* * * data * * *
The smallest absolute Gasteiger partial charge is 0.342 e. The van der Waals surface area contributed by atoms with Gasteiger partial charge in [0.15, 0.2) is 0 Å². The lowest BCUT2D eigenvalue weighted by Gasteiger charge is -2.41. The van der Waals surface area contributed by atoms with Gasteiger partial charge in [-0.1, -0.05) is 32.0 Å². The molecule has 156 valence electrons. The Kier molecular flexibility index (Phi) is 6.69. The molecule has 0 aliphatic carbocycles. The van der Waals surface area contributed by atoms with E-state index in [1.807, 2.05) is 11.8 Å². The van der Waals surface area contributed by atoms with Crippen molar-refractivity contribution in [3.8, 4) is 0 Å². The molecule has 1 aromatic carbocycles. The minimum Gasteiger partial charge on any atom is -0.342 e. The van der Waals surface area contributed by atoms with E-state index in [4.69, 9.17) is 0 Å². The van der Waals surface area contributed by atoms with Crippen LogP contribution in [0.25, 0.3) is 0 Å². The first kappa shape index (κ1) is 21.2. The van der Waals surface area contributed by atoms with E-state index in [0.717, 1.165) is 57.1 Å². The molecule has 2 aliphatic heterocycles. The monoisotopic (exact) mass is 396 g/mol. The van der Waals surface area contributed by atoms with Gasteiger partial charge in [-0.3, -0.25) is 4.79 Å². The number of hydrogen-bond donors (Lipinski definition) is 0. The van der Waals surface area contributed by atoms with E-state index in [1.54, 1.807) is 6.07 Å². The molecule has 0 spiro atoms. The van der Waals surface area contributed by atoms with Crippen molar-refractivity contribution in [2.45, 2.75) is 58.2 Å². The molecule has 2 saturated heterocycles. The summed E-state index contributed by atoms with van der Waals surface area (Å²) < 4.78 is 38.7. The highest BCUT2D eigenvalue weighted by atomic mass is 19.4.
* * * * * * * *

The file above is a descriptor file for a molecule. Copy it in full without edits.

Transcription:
The smallest absolute Gasteiger partial charge is 0.342 e. The van der Waals surface area contributed by atoms with Gasteiger partial charge in [0.15, 0.2) is 0 Å². The lowest BCUT2D eigenvalue weighted by Gasteiger charge is -2.41. The van der Waals surface area contributed by atoms with Gasteiger partial charge in [-0.1, -0.05) is 32.0 Å². The molecule has 156 valence electrons. The Kier molecular flexibility index (Phi) is 6.69. The molecule has 0 aliphatic carbocycles. The van der Waals surface area contributed by atoms with E-state index in [1.807, 2.05) is 11.8 Å². The van der Waals surface area contributed by atoms with Crippen molar-refractivity contribution in [3.8, 4) is 0 Å². The molecule has 1 aromatic carbocycles. The minimum Gasteiger partial charge on any atom is -0.342 e. The van der Waals surface area contributed by atoms with E-state index in [4.69, 9.17) is 0 Å². The van der Waals surface area contributed by atoms with Crippen LogP contribution in [0.25, 0.3) is 0 Å². The first kappa shape index (κ1) is 21.2. The van der Waals surface area contributed by atoms with E-state index in [0.717, 1.165) is 57.1 Å². The molecule has 2 aliphatic heterocycles. The monoisotopic (exact) mass is 396 g/mol. The van der Waals surface area contributed by atoms with Gasteiger partial charge in [-0.3, -0.25) is 4.79 Å². The number of hydrogen-bond donors (Lipinski definition) is 0. The van der Waals surface area contributed by atoms with E-state index in [1.54, 1.807) is 6.07 Å². The molecule has 0 spiro atoms. The van der Waals surface area contributed by atoms with Crippen molar-refractivity contribution in [2.45, 2.75) is 58.2 Å². The molecule has 2 saturated heterocycles. The summed E-state index contributed by atoms with van der Waals surface area (Å²) < 4.78 is 38.7. The highest BCUT2D eigenvalue weighted by atomic mass is 19.4.